Kuldeepkumar Gupta, PhD. Kuldeep is a postdoc in the lab. He obtained his B.Sc. in Biotechnology from University of Mumbai, India in 2008. Subsequently, he joined Indian Institute of Science (IISc), Bangalore,India for an Integrated Masters and Ph.D. program in the Division of Biological Sciences. In IISc, he worked with Prof. Dipankar Chatterji at the Molecular Biophysics Unit. During his doctoral studies, he studied the regulation of biofilm formation, antibiotic resistance, cell shape and cell division by nucleotide second messengers (p)ppGpp and c-di-GMP in Mycobacterium smegmatis. He is intrigued by the phenotypic heterogeneity exhibited by bacteria which is one the underlying causes of antibiotic resistance shown by bacteria. In the Rego lab, he is currently exploring the mechanisms governing the bacterial phenotypic heterogeneity using mycobacteria as the model system.
Celena Gwin, Graduate Student. Celena earned her Bachelor’s degree at Hofstra University. There, she spent time training under Nathan Rigel to learn about bacterial genetics and protein sorting and secretion in the outer membrane of gram negative bacteria. Currently, she is a graduate student in the Microbial Pathogenesis department hoping to learn about the fascinating aspects of asymmetrical cell division in mycobacteria.
Yao Lu, Graduate Student. Yao obtained her Bachelor’s degree at Tsinghua University in Beijing, China. During undergrad she worked in Dr. Gong Cheng’s lab on how Dengue virus tackles and evades the immune responses of mosquitoes. Upon joining the Microbiology PhD program at Yale, Yao discovered the charm of bacteriology and microscopy (Yay!) and is now very excited to explore the single cell biology of mycobacteria using (and maybe developing) a variety of microscopy techniques.
Wei Ng, Graduate Student. Wei obtained her Bachelor’s degree at the University of Pittsburgh in Biological Sciences. As an undergraduate, she worked in Graham Hatfull’s lab studying a mycobacteriophage chromosome partitioning system and phage-encoded toxic small RNAs. She is a graduate student in Microbial Pathogenesis, and can’t wait to delve into bacterial phenotypic heterogeneity and mycobacterial cell biology, armed with a microscope (Hesper gives virtual high-five!)!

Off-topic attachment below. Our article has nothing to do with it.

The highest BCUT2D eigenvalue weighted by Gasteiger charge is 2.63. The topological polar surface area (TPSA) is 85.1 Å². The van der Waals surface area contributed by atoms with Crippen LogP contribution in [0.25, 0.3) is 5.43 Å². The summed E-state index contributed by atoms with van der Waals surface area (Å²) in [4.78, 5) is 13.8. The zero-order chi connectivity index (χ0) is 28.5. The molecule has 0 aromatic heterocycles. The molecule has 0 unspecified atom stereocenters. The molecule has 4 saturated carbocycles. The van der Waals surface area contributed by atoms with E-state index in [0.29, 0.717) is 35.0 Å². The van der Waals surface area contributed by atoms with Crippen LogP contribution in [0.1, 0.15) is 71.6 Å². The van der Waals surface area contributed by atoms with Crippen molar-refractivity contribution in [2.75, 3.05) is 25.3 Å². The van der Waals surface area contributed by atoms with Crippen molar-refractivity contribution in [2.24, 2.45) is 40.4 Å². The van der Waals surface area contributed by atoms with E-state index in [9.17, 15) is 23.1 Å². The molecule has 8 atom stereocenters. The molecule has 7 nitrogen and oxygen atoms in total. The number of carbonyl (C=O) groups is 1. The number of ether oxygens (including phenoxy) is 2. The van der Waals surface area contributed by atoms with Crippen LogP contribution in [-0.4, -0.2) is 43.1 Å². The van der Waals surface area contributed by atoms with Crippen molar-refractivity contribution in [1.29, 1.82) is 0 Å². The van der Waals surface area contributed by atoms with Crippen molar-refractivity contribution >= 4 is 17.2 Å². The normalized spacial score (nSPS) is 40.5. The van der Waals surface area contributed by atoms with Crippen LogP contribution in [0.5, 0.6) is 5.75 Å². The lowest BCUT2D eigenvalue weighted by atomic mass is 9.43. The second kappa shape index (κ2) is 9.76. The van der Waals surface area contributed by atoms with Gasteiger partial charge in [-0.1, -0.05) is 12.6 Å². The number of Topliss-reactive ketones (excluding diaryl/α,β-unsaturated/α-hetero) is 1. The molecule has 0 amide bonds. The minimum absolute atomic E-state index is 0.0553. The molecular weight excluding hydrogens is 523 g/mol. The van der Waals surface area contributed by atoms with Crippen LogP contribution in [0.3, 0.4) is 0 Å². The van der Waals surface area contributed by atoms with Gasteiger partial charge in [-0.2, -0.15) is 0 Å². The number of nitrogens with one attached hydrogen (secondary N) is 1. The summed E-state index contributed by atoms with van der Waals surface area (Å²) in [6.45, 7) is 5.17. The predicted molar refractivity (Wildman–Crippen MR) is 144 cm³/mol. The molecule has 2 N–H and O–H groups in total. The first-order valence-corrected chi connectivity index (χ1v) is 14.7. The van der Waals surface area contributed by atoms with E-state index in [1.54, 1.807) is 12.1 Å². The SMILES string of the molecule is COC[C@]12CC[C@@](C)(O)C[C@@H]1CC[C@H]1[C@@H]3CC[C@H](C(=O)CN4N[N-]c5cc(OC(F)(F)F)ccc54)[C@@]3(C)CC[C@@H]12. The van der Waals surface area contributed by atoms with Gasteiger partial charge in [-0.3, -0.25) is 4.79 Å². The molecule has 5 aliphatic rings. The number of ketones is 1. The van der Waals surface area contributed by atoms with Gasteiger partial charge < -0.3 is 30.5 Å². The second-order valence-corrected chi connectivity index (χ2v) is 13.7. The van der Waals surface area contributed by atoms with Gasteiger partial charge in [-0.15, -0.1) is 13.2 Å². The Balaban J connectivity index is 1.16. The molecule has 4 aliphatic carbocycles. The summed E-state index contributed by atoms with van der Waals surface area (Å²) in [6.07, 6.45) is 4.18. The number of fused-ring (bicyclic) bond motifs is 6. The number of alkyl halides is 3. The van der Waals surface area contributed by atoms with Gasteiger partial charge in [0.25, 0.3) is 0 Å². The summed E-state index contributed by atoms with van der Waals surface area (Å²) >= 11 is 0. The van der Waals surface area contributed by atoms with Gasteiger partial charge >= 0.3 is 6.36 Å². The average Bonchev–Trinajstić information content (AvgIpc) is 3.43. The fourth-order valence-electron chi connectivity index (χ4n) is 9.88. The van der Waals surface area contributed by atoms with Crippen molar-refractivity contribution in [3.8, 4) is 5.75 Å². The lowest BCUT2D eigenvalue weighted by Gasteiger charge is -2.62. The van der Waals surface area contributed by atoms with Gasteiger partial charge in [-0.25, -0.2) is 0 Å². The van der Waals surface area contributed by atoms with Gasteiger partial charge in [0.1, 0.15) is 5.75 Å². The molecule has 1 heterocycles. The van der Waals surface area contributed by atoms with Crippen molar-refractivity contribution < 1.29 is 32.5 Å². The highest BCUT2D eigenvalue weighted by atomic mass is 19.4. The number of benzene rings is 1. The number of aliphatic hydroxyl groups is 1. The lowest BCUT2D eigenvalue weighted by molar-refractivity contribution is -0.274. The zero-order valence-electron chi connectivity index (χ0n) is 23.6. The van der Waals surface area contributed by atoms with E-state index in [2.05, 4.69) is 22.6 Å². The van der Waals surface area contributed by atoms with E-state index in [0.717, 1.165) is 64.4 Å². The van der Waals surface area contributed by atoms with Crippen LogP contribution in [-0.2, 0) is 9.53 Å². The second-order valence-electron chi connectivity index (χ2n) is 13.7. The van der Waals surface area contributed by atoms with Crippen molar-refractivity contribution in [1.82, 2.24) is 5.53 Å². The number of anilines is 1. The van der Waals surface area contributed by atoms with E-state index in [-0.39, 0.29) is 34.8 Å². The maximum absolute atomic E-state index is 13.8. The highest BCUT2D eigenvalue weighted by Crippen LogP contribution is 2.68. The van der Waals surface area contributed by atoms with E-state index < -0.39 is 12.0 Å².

Hesper Rego, PhD. Hesper trained as physicist in both her undergraduate and graduate studies. She did her graduate work with the late Mats Gustafsson at UCSF and Janelia Farm. In his group, she developed a nonlinear form of Structured-Illumination Microscopy. Afterwards, wanting to explore a biological phenomenon she did her postdoctoral work with Eric Rubin at the Harvard School of Public Health where she became fascinated by the ability of genetically identical organisms to display different phenotypes. This phenomenon is especially important for the treatment of tuberculosis, a disease caused by the bacterial pathogen Mycobacterium tuberculosis. She is excited to start a research group at the intersection of these two areas: the application of advanced light microscopy techniques to investigate the strategies mycobacteria use to survive the stresses imposed by the antibiotics and the host.
Lin Shao, PhD. Lin is a research associate in the lab and splits his time between our lab and 3 others at the Yale School of Medicine. He obtained his PhD in the lab of John Sedat at UCSF. There, he worked with Mats Gustafsson, pushing structured-illumination microscopy into three dimensions. He went on to do postdoctoral training in the labs of Mats Gustafssson and Eric Betzig at Janelia Farm. For the Rego Lab he is designing and building a custom SLM-based 3D SIM.
Kasia Baranowski, PhD. Scientist, Zymergen.
Maikel Boot, PhD. Amsterdam, the Netherlands.
Ali Farinas. Undergrad, Amherst College.
Sam Zinga. MD/PhD student, Harvard.